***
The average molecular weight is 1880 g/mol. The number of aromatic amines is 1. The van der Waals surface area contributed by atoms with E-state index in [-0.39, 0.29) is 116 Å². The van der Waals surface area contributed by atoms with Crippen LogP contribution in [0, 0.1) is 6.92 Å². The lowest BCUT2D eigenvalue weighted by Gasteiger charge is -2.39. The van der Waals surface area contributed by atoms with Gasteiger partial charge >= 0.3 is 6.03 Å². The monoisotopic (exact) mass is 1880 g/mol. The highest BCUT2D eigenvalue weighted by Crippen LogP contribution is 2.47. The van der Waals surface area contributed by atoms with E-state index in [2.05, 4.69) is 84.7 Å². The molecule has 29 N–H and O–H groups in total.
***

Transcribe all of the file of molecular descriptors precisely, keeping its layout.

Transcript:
The average molecular weight is 1880 g/mol. The number of aromatic amines is 1. The van der Waals surface area contributed by atoms with E-state index in [-0.39, 0.29) is 116 Å². The van der Waals surface area contributed by atoms with Crippen LogP contribution in [0, 0.1) is 6.92 Å². The lowest BCUT2D eigenvalue weighted by Gasteiger charge is -2.39. The van der Waals surface area contributed by atoms with Gasteiger partial charge >= 0.3 is 6.03 Å². The monoisotopic (exact) mass is 1880 g/mol. The highest BCUT2D eigenvalue weighted by Crippen LogP contribution is 2.47. The van der Waals surface area contributed by atoms with E-state index in [2.05, 4.69) is 84.7 Å². The molecule has 29 N–H and O–H groups in total.